I&U Group agroholding builds zero-waste biogas plant in Kirovohrad Oblast
A Ukrainian agroholding I&U Group is building a new 6 megawatt biogas plant in the Kirovohrad region of central Ukraine. It is the first project financed with a total of 15 million euro loans from the European Bank for Reconstruction and Development and the Clean Technology Fund under the program aimed at developing renewable energy production from biowaste in the agricultural sector of Ukraine, EBRD reported on Oct. 24.
I&U Group was founded by a Kirovohrad businessman Sergiy Tarasov. The holding’s main company is Agrospetsservis, one of Ukraine’s biggest agricultural producers.
According to the company’s press service, its Novomyrhorod sugar plant accumulates approximately 90,000 tons of beet pulp, or leftovers from the processing of sugar beet, that usually decomposes in fields.
The new plant will be the first in Ukraine using an Austrian technology that allows for producing twice more power from harvest waste, byproducts, and manure than other biogas plant usually do. Moreover, the residues from the biogas production can be used as biofertilizers, partially replacing the chemical ones, and the process water is suitable for field irrigation after it is treated.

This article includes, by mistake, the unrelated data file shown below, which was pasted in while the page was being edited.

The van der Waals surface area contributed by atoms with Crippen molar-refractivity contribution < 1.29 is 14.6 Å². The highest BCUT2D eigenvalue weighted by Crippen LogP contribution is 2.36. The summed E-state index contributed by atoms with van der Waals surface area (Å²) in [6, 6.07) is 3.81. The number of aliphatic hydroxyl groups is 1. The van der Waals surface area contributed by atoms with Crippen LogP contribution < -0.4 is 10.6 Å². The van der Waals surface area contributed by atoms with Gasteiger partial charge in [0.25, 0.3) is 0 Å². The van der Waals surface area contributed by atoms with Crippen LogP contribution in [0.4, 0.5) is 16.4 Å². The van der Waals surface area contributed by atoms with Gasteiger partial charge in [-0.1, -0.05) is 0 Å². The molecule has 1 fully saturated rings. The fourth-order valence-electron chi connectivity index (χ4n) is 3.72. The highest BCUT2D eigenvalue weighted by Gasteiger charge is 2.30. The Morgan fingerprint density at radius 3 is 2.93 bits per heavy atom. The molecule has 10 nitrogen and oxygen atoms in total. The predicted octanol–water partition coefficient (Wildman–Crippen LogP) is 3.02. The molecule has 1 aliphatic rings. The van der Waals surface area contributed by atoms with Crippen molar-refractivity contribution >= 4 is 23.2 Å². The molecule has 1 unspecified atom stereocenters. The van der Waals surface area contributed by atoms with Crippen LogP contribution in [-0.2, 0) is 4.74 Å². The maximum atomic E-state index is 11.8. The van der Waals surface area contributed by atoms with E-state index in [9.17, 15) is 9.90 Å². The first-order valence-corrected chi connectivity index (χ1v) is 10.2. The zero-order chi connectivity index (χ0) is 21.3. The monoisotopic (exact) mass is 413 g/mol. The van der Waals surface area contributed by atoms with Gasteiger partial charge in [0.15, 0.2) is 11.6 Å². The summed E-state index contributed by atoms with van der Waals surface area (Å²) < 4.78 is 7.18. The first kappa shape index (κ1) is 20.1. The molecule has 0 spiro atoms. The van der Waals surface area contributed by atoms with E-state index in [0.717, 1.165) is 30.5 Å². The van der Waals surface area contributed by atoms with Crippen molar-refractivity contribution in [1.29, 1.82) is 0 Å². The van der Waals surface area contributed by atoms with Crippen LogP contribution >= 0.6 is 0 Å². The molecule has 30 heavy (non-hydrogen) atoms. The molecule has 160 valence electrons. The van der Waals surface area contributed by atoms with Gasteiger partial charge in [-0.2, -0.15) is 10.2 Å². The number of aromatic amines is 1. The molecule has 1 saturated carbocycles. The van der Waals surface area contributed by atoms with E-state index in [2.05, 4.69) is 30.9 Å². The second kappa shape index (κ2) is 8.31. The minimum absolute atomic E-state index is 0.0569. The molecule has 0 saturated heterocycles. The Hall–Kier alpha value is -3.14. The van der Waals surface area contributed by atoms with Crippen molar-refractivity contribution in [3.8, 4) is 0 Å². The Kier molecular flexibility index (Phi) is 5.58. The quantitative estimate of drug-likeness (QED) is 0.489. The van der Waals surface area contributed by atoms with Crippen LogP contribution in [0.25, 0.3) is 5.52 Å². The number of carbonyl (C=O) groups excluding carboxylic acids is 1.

According to EBRD, the technology will reduce carbon emissions by 24,000 tons annually.
The Ukrainian government has set a goal of reducing costly energy imports to below 30 percent and increasing renewable power production from the current 4 percent to 11 percent by 2035.
Thanks to the feed-in tariff on electricity produced from renewable sources, Ukraine has attracted a record $1.3 billion worth of investment since 2015, mostly into solar and wind energy, less so in biomass. However, as an agricultural powerhouse, Ukraine has a huge potential in biogas production from harvest waste and manure which could also mitigate negative climate effects.
In order to benefit from the existing “green tariff,” I&U Group wants to launch the new plant before December 2019. The Ukrainian government plans to replace the “green tariff” with auctioning after 2019 when renewable energy producers will have to propose their price on electricity.